impressions are not psychologically equivalent for all positions
of b. Instead there are certain Prägnanzstufen
with their appropriate realms or regions, and intermediate
stages typically appear "in the sense of" one of these
VI. Suppose now that the variations from A to G are carried out before the observer's eyes. This procedure leads to a discovery of The Factor of Objective Set [Einstellung]. As one proceeds from A towards G or from G towards A the original grouping in each case (i.e. ab/cd in the former, /bc/de in the latter) tends to maintain itself even beyond the middle row. Then there occurs an upset and the opposite grouping becomes dominant. The constellation of Row C, for example, will be different when preceded by A and B from what it would be when preceded by G, F, E. This means that the row is a part in a sequence and the law of its arrangement is such that the constellation resulting from one form of sequence will be different from that given by some other sequence. Or, again, a certain (objectively) ambiguous arrangement will be perfectly definite and unequivocal when given as a part in a sequence. (In view of its great strength this Factor must in all cases be considered with much care.)
Parenthetically: it is customary to attribute influences such as these to purely subjective (meaning by this "purely arbitrary") conditions. But our examples refer only to objective factors : the presence or absence of a certain row of dots in a sequence is determined solely by objective conditions. It is objectively quite different whether a Row M is presented after Row L or after Row N; or, whether the presentations follow one another immediately or occur on different days.
When several rows are simultaneously presented it is of course possible to select one row or another quite according to one's (subjective) fancy; or any certain row may be compared with another just above or below it. But this special case is not what we are here concerned with. Such subjectively determined arrangements are possible only if the rows of dots permit of two or more modes of apprehension. Curiously enough, however, it has been just this special case (where objective conditions do not themselves compel us to see one arrangement rather than another) which has usually been thought of as the fundamental relationship. As a matter of fact we shall see below how even purely subjective factors are by no means as arbitrary in their operations as one might suppose.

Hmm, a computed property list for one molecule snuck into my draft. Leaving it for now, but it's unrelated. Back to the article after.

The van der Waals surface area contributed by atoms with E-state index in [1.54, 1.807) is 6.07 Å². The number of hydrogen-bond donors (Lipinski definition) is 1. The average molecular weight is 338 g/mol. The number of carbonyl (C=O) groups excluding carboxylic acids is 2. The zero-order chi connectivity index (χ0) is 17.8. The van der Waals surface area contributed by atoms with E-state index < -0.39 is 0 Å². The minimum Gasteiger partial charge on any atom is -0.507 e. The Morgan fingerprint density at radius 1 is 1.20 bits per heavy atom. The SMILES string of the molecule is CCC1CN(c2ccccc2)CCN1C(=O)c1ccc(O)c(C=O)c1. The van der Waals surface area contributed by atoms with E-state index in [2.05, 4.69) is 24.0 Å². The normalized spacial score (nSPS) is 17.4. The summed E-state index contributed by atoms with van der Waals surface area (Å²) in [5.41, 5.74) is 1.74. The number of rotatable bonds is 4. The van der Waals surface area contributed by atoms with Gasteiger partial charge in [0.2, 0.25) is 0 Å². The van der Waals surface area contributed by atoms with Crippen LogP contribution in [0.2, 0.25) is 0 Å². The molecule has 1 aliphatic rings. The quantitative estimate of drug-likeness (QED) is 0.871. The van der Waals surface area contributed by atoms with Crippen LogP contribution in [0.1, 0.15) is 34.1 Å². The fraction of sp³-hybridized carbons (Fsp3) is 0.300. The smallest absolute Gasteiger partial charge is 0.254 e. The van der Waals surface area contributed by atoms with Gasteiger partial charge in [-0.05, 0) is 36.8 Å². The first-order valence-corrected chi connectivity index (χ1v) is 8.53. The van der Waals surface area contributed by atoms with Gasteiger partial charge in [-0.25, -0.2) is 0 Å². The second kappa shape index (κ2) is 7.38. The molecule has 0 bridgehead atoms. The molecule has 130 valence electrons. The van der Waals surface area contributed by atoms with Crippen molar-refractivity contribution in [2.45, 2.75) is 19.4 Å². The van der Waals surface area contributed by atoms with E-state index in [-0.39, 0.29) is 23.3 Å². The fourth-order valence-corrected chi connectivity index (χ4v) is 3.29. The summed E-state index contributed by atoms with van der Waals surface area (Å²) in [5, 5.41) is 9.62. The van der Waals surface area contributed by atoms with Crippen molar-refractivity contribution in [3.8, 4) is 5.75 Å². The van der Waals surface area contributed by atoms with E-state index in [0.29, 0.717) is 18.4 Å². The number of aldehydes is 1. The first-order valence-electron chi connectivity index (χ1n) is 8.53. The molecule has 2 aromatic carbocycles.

VII. That spatial proximity will not alone account for organization can be shown by an example such as Fig. 1. Taken individually the points in B are in closer proximity to the individual points of A.
(or C) than the points of 4 and C are to each other. Nevertheless the perceived grouping is not AB/C of BC/A¸ but, quite clearly "a horizontal line and a vertical line" -- i.e. AC/B. In Fig. 2 the spatial proximity of B and C is even greater, yet the result is still AC/B i.e. horizontal-oblique. The same is true of the relationship ,AB/C in Fig. 3. As Figs. 4-7 also show we are dealing now with a new principle which we may call The Factor of Direction. That direction may still be unequivocally given even when curved lines are used is of course obvious (cf. Figs. 8-12).
The dominance of this Factor in certain cases will be especially clear if one attempts to see Fig. 13 as (abefil ) (cdghkm...) instead of (acegik...) (bdfhlm...).
Suppose in Fig. 8 we had only the part designated as A, and suppose any two other lines were to be added. Which of the additional ones would join, A as its continuation and which would appear as an appendage?
As it is now drawn, AC constitutes the continuity, B the appendage. Figs. 14-19 represent a few such variations. Thus, for example, we see that AC/B is still the dominant organization even in Fig. 15 (where C is tangent to the circle implied by A).
But in Fig. 16, when B is tangent to A, we still have AC/B. Naturally, however, the length of B and C is an important consideration. In all such cases there arise the same questions as those suggested above in our discussion of Prägnanzstufen. Certain arrangements are stronger than others, and seem to "triumph"; intermediate arrangements are less distinctive, more equivocal.